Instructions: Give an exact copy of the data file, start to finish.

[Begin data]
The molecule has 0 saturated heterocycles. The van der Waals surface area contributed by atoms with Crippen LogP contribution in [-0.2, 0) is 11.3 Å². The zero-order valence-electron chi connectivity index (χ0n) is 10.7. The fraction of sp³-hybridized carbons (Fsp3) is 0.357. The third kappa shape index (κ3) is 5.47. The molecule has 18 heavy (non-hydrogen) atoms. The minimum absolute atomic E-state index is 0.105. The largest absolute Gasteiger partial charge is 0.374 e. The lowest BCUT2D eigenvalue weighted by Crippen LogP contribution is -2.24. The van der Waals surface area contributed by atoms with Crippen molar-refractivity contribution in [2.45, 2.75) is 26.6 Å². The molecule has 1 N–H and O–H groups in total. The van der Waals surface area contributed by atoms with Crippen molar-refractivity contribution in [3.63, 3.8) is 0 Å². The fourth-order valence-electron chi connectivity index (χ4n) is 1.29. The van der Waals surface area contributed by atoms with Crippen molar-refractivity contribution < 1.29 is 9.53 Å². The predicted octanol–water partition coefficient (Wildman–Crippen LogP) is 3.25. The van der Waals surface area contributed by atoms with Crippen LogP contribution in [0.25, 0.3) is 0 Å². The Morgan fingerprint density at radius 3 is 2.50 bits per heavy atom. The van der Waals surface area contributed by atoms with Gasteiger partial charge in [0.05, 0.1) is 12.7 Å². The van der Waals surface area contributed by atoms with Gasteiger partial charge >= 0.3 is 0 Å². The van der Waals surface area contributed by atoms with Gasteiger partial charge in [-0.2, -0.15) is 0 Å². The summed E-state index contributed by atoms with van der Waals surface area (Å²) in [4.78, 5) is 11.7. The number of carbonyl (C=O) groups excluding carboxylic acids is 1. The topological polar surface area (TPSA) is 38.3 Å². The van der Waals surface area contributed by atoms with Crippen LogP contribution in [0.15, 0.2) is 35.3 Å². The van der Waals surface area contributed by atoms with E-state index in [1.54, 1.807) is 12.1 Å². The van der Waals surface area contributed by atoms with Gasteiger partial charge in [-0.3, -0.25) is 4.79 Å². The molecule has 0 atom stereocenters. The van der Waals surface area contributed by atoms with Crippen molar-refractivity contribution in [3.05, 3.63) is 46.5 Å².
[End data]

The molecule has 0 saturated heterocycles. The van der Waals surface area contributed by atoms with Crippen LogP contribution in [-0.2, 0) is 11.3 Å². The zero-order valence-electron chi connectivity index (χ0n) is 10.7. The fraction of sp³-hybridized carbons (Fsp3) is 0.357. The third kappa shape index (κ3) is 5.47. The molecule has 18 heavy (non-hydrogen) atoms. The minimum absolute atomic E-state index is 0.105. The largest absolute Gasteiger partial charge is 0.374 e. The lowest BCUT2D eigenvalue weighted by Crippen LogP contribution is -2.24. The van der Waals surface area contributed by atoms with Crippen molar-refractivity contribution in [2.45, 2.75) is 26.6 Å². The molecule has 1 N–H and O–H groups in total. The van der Waals surface area contributed by atoms with Crippen molar-refractivity contribution in [3.63, 3.8) is 0 Å². The fourth-order valence-electron chi connectivity index (χ4n) is 1.29. The van der Waals surface area contributed by atoms with Crippen molar-refractivity contribution < 1.29 is 9.53 Å². The predicted octanol–water partition coefficient (Wildman–Crippen LogP) is 3.25. The van der Waals surface area contributed by atoms with Crippen LogP contribution in [0.25, 0.3) is 0 Å². The Morgan fingerprint density at radius 3 is 2.50 bits per heavy atom. The van der Waals surface area contributed by atoms with Gasteiger partial charge in [0.05, 0.1) is 12.7 Å². The van der Waals surface area contributed by atoms with Gasteiger partial charge >= 0.3 is 0 Å². The van der Waals surface area contributed by atoms with Gasteiger partial charge in [-0.2, -0.15) is 0 Å². The summed E-state index contributed by atoms with van der Waals surface area (Å²) in [4.78, 5) is 11.7. The number of carbonyl (C=O) groups excluding carboxylic acids is 1. The topological polar surface area (TPSA) is 38.3 Å². The van der Waals surface area contributed by atoms with Crippen LogP contribution in [0.15, 0.2) is 35.3 Å². The van der Waals surface area contributed by atoms with E-state index in [1.54, 1.807) is 12.1 Å². The van der Waals surface area contributed by atoms with Gasteiger partial charge in [-0.3, -0.25) is 4.79 Å². The molecule has 0 atom stereocenters. The van der Waals surface area contributed by atoms with Crippen molar-refractivity contribution in [3.05, 3.63) is 46.5 Å².